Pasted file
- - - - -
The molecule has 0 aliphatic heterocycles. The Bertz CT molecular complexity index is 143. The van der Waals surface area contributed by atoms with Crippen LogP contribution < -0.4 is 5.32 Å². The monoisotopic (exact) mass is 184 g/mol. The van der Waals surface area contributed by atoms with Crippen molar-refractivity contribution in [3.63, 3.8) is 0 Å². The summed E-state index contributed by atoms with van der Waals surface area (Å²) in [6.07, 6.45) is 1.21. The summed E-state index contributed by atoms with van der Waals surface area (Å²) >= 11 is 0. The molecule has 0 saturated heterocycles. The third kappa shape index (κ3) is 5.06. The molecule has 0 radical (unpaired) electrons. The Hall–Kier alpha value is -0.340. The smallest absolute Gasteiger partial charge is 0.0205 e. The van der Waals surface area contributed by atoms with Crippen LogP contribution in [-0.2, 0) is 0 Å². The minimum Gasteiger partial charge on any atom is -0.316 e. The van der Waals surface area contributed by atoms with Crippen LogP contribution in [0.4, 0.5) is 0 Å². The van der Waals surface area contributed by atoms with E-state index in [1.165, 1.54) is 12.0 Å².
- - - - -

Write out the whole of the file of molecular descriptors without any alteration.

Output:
The molecule has 0 aliphatic heterocycles. The Bertz CT molecular complexity index is 143. The van der Waals surface area contributed by atoms with Crippen LogP contribution < -0.4 is 5.32 Å². The monoisotopic (exact) mass is 184 g/mol. The van der Waals surface area contributed by atoms with Crippen molar-refractivity contribution in [3.63, 3.8) is 0 Å². The summed E-state index contributed by atoms with van der Waals surface area (Å²) in [6.07, 6.45) is 1.21. The summed E-state index contributed by atoms with van der Waals surface area (Å²) >= 11 is 0. The molecule has 0 saturated heterocycles. The third kappa shape index (κ3) is 5.06. The molecule has 0 radical (unpaired) electrons. The Hall–Kier alpha value is -0.340. The smallest absolute Gasteiger partial charge is 0.0205 e. The van der Waals surface area contributed by atoms with Crippen LogP contribution in [-0.2, 0) is 0 Å². The minimum Gasteiger partial charge on any atom is -0.316 e. The van der Waals surface area contributed by atoms with Crippen LogP contribution in [0.4, 0.5) is 0 Å². The van der Waals surface area contributed by atoms with E-state index in [1.165, 1.54) is 12.0 Å².